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1. Introduction — Divided Communities

As the title suggests, this is a book about the economics of education in a divided community — Northern Ireland. By a ‘divided community’ we mean societies which are partitioned — or which partition themselves — into distinct and identifiable groups such that persons from these groups lead ‘separate’ lives — that is, lives that do not involve association with persons from other groups — with respect to a number of areas. Housing is often such an area of separation; education is another; work might be a third. In all these cases the result is often ‘segregation’, with people from each group living, studying, and working apart from others.

Vani K. Borooah, Colin Knox

2. The History and Evolution of Education in Northern Ireland

The history of education in Northern Ireland is inextricably linked to its antecedents in the education system in Ireland until the island was partitioned into two autonomous regions (Northern Ireland or ‘the North of Ireland’ and the Republic of Ireland) following the Government of Ireland Act in 1920. The most important development in Ireland’s education system can be traced to 1831 when an initiative by Lord Stanley (the Chief Secretary for Ireland at that time) led to the creation of national schools intended to be non-denominational (but not secular) in their constituency, resulting in longer term harmonious societal relations. Stanley’s vision was reflected in the National Education Board which comprised a mix of seven commissioners from the Anglican, Presbyterian, and Catholic churches. Core school curriculum subjects were taught together except for religious education or instruction which was offered separately and outside school hours. Each of the three main churches moved to adapt the national school system towards their own ends, described by Ó Buachalla (1988: 22) as a system which was ‘undenominational in theory but denominational in practice’. The opposition to national schools from the churches, according to Irvine (2014: 1), was based on the argument that education was ‘an extension of pastoral care and, as such, cannot be separated from religion’.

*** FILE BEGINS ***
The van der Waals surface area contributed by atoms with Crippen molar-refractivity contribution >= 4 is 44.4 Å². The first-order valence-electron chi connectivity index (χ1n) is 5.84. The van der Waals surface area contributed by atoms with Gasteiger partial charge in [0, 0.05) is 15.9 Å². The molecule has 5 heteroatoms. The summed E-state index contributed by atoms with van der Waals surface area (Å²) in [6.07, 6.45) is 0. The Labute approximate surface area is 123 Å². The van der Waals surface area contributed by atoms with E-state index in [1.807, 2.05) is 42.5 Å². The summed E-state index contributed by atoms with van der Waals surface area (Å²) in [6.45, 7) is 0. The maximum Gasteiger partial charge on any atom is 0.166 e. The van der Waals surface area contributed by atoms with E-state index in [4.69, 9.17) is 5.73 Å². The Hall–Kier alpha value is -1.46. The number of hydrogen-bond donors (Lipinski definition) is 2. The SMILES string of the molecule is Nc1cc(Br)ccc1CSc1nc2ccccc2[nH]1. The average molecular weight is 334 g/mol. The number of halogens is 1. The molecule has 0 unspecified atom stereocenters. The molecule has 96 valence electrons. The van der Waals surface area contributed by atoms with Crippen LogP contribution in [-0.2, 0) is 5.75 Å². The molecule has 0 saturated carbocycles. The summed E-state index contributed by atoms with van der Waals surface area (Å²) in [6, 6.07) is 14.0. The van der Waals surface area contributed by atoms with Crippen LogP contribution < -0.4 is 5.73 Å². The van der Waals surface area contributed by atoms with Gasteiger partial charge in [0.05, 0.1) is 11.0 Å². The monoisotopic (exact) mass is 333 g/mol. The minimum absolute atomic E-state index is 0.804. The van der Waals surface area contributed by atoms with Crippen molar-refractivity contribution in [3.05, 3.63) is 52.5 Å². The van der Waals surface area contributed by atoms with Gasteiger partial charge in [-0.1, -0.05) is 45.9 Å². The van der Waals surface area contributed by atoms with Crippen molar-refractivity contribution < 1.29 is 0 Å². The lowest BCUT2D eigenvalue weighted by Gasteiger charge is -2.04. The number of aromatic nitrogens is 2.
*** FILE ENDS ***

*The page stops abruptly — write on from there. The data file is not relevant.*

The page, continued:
Vani K. Borooah, Colin Knox

3. The Education Policy Context

Within the international community, Northern Ireland is considered to have reached a degree of political stability with the five main political parties working as a power sharing coalition in a devolved government at Stormont since May 2007. The existing arrangements are rooted in the Belfast (Good Friday) Agreement of 1998 that ushered in a democratically elected Assembly ‘inclusive in its membership, capable of exercising executive and legislative authority and subject to safeguards to protect the rights and interest of all sides of the community’ (The Agreement, 1998: 5). The Agreement was reached following intensive negotiations in the multiparty talks at Stormont on 10 April 1998 (Good Friday). Stand I of the Belfast (Good Friday) Agreement agreed to democratic institutions within Northern Ireland. Strands II and III involved North-South and East-West relationships. The former is operationalised through the North-South Ministerial Council and the latter via the British-Irish Council and British-Irish Intergovernmental Conference (Coakley, 2007). A referendum was held in May 1998 to ratify the Agreement. Seventy-one per cent of Northern Ireland’s voters supported the Agreement. This represented virtually all nationalist voters, but unionism was evenly split between supporters and opponents of the Agreement.

Vani K. Borooah, Colin Knox

4. Post-Primary Schools’ Performance

Within the context of educational policy, a school’s educational performance is conventionally measured by the proportion of its Year 12 students (that is the year in which pupils sit their GCSE examinations) who at their GCSE examination obtain grades A*−C in five or more subjects, including English and Mathematics. Hereafter, this level of performance is represented as 5 + A*−C (E&M) and referred to as ‘good GCSEs’. The minimum performance standard for post-primary schools in England is that at least 40% of a school’s Year 12 students should obtain good GCSEs (Torney, 2014).